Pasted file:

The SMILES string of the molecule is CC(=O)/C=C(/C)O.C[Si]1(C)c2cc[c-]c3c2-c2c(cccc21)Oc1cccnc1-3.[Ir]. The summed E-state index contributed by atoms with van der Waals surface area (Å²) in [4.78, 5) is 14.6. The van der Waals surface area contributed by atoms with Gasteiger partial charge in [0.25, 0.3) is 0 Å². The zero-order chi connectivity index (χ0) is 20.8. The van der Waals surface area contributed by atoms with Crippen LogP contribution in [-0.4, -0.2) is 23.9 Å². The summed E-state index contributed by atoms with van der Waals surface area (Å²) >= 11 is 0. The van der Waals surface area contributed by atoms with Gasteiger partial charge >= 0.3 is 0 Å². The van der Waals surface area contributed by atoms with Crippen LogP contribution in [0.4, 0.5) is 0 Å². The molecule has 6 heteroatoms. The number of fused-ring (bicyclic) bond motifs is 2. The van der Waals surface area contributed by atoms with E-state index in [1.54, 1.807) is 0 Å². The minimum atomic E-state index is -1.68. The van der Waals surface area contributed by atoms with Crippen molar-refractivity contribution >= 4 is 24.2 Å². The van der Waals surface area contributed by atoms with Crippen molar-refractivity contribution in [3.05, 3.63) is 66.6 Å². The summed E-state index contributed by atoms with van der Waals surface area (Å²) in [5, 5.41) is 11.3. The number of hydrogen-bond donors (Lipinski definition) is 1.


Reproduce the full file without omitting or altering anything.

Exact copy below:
The SMILES string of the molecule is CC(=O)/C=C(/C)O.C[Si]1(C)c2cc[c-]c3c2-c2c(cccc21)Oc1cccnc1-3.[Ir]. The summed E-state index contributed by atoms with van der Waals surface area (Å²) in [4.78, 5) is 14.6. The van der Waals surface area contributed by atoms with Gasteiger partial charge in [0.25, 0.3) is 0 Å². The zero-order chi connectivity index (χ0) is 20.8. The van der Waals surface area contributed by atoms with Crippen LogP contribution in [-0.4, -0.2) is 23.9 Å². The summed E-state index contributed by atoms with van der Waals surface area (Å²) >= 11 is 0. The van der Waals surface area contributed by atoms with Gasteiger partial charge >= 0.3 is 0 Å². The van der Waals surface area contributed by atoms with Crippen LogP contribution in [0.4, 0.5) is 0 Å². The molecule has 6 heteroatoms. The number of fused-ring (bicyclic) bond motifs is 2. The van der Waals surface area contributed by atoms with E-state index in [1.54, 1.807) is 0 Å². The minimum atomic E-state index is -1.68. The van der Waals surface area contributed by atoms with Crippen molar-refractivity contribution >= 4 is 24.2 Å². The van der Waals surface area contributed by atoms with Crippen molar-refractivity contribution in [3.05, 3.63) is 66.6 Å². The summed E-state index contributed by atoms with van der Waals surface area (Å²) in [5, 5.41) is 11.3. The number of hydrogen-bond donors (Lipinski definition) is 1.